One of the most important long-term trends in California wine over the last decade has been the dramatic rise in both the quality and volume of rosé wines.
The fastest growth in the category seems to be in the last three years, with almost every winery that has a tasting room making at least a small amount of rosé, and many making a lot of it. Rosé has been around for decades, but great rosé is a recent phenomenon. Today, it has reached a pinnacle of quality that is hard to describe.
I first discovered that rosé was better than its reputation in the early 1970s when Sutter Home White Zinfandel was first produced as a dry wine. Spring after spring, as soon as it was released, I’d buy a case and nurse it through the summer. It was a delightful quaff, as well as a similar wine from Caymus, (called oeil de perdrix, or “eye of the partridge”), and then later I was smitten with one from Sebastiani (which used the term “eye of the swan.”) Sutter Home still makes white zinfandel, though since about 1975 it has been sweeter than it started out to be.
Pink wine had been produced for years in Europe, but it really never developed much character until stainless steel tanks were widely used in the late 1960s to allow fermentations to be done at low temperatures, which retained grapes’ natural fruitiness.
When made in unrefrigerated wooden vats, rosé wasn’t very good. It lacked the freshness and zest of today’s pinks, partially as a result of some unfortunately horrible examples in which producers left so much residual sugar that the wines were cloyingly sweet, and largely unappealing to wine lovers.
Another questionable tactic that came into play in the 1980s was that of making pink wine as a byproduct of trying to make darker red wines. Many wineries harvested their red wine grapes at traditional sugar levels and started a fermentation intending to make red wine. Several hours after the start of fermentation, some of the juice would be drawn off after it had acquired a slight bit of color and was still light pink. It was allowed to finish fermentation without further contact with the grape skins. That produced a “rosé,” but it generally had the same alcohol as the now-darker red wine (which was made with a higher percentage of the color-rich skins).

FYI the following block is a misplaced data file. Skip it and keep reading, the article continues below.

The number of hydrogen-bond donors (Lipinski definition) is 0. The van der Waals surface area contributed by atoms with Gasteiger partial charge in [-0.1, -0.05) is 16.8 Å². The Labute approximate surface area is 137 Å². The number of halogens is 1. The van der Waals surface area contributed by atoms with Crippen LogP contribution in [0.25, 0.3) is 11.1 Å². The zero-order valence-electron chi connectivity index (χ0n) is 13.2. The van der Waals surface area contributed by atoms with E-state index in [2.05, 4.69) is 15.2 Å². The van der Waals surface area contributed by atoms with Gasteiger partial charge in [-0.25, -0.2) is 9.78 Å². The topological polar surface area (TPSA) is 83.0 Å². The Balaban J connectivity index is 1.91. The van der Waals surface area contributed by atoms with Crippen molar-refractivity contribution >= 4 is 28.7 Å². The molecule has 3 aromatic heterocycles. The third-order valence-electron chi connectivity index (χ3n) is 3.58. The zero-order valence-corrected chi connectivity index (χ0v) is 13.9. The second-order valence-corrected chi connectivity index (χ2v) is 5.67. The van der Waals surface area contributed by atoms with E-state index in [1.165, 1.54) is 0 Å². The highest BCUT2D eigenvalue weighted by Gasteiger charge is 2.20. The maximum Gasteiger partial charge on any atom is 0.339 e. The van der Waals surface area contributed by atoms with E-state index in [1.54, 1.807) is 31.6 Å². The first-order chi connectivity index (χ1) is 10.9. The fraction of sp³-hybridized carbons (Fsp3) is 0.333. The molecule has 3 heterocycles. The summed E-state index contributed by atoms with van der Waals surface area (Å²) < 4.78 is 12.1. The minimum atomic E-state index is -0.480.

This method, referred to by the French term saingée (san-yay), (bleeding), had alcohol levels above 14 percent. Since rosé is usually best at between 11 and 13 percent alcohol, such wines were often heavy and clumsy.
The best way to make rosé, most winemakers believe, is to harvest red grapes early (earlier than what would otherwise make a fine red table wine) and ferment the wine on the skins for just a short period of time before removing the skins and letting the wine finish fermentation with only minimal skin contact.
Such wines often take on a pale pink tinge, occasionally even just a slight salmon color, or even light copper. The aromas can be fascinating, often hinting at berries or blossoms, occasionally with an almost Champagne-like minerality.
The secret to great pink wine is the management of red wine tannins (which can be bitter), the careful use of residual sugar,and the interaction of high acidity to offset any sugar that is used to buffer the tannins.